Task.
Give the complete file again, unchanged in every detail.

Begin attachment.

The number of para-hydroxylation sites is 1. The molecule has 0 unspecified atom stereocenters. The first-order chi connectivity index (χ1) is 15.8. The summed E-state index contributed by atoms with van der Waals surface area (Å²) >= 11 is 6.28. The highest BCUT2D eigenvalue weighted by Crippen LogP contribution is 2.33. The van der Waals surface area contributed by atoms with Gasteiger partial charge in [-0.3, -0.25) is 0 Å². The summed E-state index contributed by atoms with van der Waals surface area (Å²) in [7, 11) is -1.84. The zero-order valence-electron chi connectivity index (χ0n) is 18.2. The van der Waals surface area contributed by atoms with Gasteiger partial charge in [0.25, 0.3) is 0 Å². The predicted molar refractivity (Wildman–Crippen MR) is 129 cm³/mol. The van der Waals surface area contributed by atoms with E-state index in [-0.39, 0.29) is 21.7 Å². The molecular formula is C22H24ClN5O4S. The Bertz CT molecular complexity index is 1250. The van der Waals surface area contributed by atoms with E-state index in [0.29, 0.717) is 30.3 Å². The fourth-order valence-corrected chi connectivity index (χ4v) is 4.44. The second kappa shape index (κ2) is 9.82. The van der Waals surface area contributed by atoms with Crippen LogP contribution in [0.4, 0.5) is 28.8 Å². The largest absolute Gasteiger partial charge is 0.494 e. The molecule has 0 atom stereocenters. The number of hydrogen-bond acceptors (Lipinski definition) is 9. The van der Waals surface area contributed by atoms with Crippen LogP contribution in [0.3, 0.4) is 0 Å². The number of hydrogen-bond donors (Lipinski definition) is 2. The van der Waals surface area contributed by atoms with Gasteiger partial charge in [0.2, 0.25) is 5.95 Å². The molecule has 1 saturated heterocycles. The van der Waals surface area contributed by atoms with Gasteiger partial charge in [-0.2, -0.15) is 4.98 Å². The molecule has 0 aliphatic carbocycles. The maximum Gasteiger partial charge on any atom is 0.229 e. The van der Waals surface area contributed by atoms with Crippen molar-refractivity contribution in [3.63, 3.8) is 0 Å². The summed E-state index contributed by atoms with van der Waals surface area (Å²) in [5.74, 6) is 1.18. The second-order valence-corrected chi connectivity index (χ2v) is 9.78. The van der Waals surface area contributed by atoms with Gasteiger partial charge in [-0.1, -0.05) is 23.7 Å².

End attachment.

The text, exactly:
The number of para-hydroxylation sites is 1. The molecule has 0 unspecified atom stereocenters. The first-order chi connectivity index (χ1) is 15.8. The summed E-state index contributed by atoms with van der Waals surface area (Å²) >= 11 is 6.28. The highest BCUT2D eigenvalue weighted by Crippen LogP contribution is 2.33. The van der Waals surface area contributed by atoms with Gasteiger partial charge in [-0.3, -0.25) is 0 Å². The summed E-state index contributed by atoms with van der Waals surface area (Å²) in [7, 11) is -1.84. The zero-order valence-electron chi connectivity index (χ0n) is 18.2. The van der Waals surface area contributed by atoms with Gasteiger partial charge in [0.25, 0.3) is 0 Å². The predicted molar refractivity (Wildman–Crippen MR) is 129 cm³/mol. The van der Waals surface area contributed by atoms with E-state index in [-0.39, 0.29) is 21.7 Å². The molecular formula is C22H24ClN5O4S. The Bertz CT molecular complexity index is 1250. The van der Waals surface area contributed by atoms with E-state index in [0.29, 0.717) is 30.3 Å². The fourth-order valence-corrected chi connectivity index (χ4v) is 4.44. The second kappa shape index (κ2) is 9.82. The van der Waals surface area contributed by atoms with Crippen LogP contribution in [0.4, 0.5) is 28.8 Å². The largest absolute Gasteiger partial charge is 0.494 e. The molecule has 0 atom stereocenters. The number of hydrogen-bond acceptors (Lipinski definition) is 9. The van der Waals surface area contributed by atoms with Crippen LogP contribution in [0.3, 0.4) is 0 Å². The number of hydrogen-bond donors (Lipinski definition) is 2. The van der Waals surface area contributed by atoms with Gasteiger partial charge in [0.2, 0.25) is 5.95 Å². The molecule has 1 saturated heterocycles. The van der Waals surface area contributed by atoms with Gasteiger partial charge in [-0.2, -0.15) is 4.98 Å². The molecule has 0 aliphatic carbocycles. The maximum Gasteiger partial charge on any atom is 0.229 e. The van der Waals surface area contributed by atoms with Crippen molar-refractivity contribution in [3.63, 3.8) is 0 Å². The summed E-state index contributed by atoms with van der Waals surface area (Å²) in [5.74, 6) is 1.18. The second-order valence-corrected chi connectivity index (χ2v) is 9.78. The van der Waals surface area contributed by atoms with Gasteiger partial charge in [-0.1, -0.05) is 23.7 Å².